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Three instructors share how they’re healing clients through movement.

A multi-ethnic group of adults are standing in warrior two pose during their outdoor yoga class at the park.
A multi-ethnic group of adults are standing in warrior two pose during their outdoor yoga class at the park.

Group therapy, hypnosis, AA—these are all things that come to mind when we think about ways to help people dealing with issues such as addiction or trauma. But what about yoga and Pilates? Across the city, fitness instructors are using their mind-body experience to help heal clients through movement. Read on to learn more about three of these individuals.

WSHWebsite2016 - 82William Hufschmidt
Yoga instructor, Synapse

The Instructor: Hufschmidt teaches at studios such as Solstice and Evolation Yoga and also leads teacher trainings around the world. His involvement with Buckhead’s Synapse, an outpatient program that supports teenagers and adults with a history of addiction, recovery and relapse with alcohol and drugs, began after a friend recommended him to the organization in 2016.

The Program: Yoga classes are open to anyone in the Synapse program. Since this means a variety of ages and fitness levels, Hufschmidt adapts each practice to the audience. However, there are some commonalities. Each class begins in a seated position to focus on the present moment, flows into a variety of joint-opening movements and poses, and ends with a resting period.

“For addicts in particular, many of them are disconnected from their body,” he says. “It’s so satisfying to see them hold and breathe with ease in a pose they couldn’t do the first time I showed them. And by learning something new, they get new brain-body connections, which hopefully will help them redevelop their post-addiction brain,” Hufschmidt says.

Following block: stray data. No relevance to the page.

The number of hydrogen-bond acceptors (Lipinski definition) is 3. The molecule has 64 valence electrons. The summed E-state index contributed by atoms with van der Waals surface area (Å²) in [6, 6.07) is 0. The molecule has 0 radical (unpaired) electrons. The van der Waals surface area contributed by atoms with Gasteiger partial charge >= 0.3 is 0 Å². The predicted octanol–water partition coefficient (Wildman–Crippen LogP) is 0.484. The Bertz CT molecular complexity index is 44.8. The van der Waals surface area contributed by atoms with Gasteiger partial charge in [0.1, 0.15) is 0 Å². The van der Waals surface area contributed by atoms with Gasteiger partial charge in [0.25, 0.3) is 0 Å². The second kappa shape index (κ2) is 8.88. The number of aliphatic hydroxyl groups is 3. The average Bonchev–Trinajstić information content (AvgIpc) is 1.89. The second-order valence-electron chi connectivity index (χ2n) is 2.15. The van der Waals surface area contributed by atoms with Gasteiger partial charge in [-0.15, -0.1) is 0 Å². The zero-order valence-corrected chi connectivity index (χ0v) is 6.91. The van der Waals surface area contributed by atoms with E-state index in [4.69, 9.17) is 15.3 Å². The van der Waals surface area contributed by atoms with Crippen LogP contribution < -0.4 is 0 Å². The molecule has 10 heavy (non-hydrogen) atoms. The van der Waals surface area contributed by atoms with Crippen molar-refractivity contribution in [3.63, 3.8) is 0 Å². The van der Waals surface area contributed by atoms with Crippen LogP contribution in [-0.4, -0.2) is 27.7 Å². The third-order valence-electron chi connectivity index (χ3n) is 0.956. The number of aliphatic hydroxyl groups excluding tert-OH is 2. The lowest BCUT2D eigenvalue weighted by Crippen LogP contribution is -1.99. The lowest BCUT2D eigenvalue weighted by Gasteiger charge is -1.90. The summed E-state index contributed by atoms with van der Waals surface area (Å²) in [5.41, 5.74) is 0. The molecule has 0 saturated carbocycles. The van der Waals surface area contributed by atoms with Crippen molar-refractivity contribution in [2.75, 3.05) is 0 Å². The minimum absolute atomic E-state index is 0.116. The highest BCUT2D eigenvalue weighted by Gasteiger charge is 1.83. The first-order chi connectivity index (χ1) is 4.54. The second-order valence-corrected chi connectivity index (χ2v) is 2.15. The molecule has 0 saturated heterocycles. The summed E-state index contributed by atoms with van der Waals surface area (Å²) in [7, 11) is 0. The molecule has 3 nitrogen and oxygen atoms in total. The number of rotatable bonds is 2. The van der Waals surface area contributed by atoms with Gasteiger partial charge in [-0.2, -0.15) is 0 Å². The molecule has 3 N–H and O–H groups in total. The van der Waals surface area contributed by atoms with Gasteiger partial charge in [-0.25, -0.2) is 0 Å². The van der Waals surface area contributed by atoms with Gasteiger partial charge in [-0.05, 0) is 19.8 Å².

William Hufschmidt

View More: http://leslie.omdphotography.comLeslie Clayton
Founder, Body Awareness Studio and Joyous Heart Network

The Instructor: Clayton, who has a background in dance, discovered Pilates while recovering from a serious car accident and eventually opened her own studio on Roswell Road. She’s also a survivor of childhood sexual abuse. “My passion has been to help anyone who feels disconnected and numbed to find new pathways into feeling more alive in their body and in relationships with others,” she adds.

The Program: Clayton’s Sandy Springs studio offers both group Pilates reformer classes and private sessions that are open to clients from all backgrounds, not just those who’ve experienced trauma. During a private session, she always has the student first focus on the way his or her body feels at that moment (versus in the past). Then, using the fitness tools in the studio, Clayton creates a practice that is sensitive to the client’s needs and movement goals.

To complement her healing work at Body Awareness, in 2015, Clayton also founded the Joyous Heart Network, a service-oriented organization dedicated to supporting individuals and communities affected by any type of life trauma.

“We offer mind and body workshops to help survivors learn the skills they need to become healthy and joyful people, and we provide scholarships to help survivors attend, too,” she adds.

Leslie Clayton

IMG_9098Meryl Arnett
Yoga instructor, Positive Impact Health Centers

The Instructor: Arnett, a West Buckhead resident who teaches at studios such as Atlanta Hot Yoga in Buckhead, started working with the nonprofit Positive Impact Health Centers in 2013. “A friend asked if I’d create a class for Atlanta’s HIV population, and it evolved into something that helps those who are dealing with addiction and post-traumatic stress disorder,” she says.

The Program: Arnett co-leads the weekly class, which is open to 15 to 20 clients of the center, with a counselor. Each class starts with 20 minutes of yoga, then the group gathers to discuss the practice and the topic of the day— usually something such as honesty or boundaries. It ends with 10 minutes of guided meditation. “I strive to make all my classes safe havens for my clients to experience their sensations and emotions in a healthy, supported way,” she says.

Meryl Arnett

STORY: Amelia Pavlik
Photo: Mary Stancel/Printing Mess

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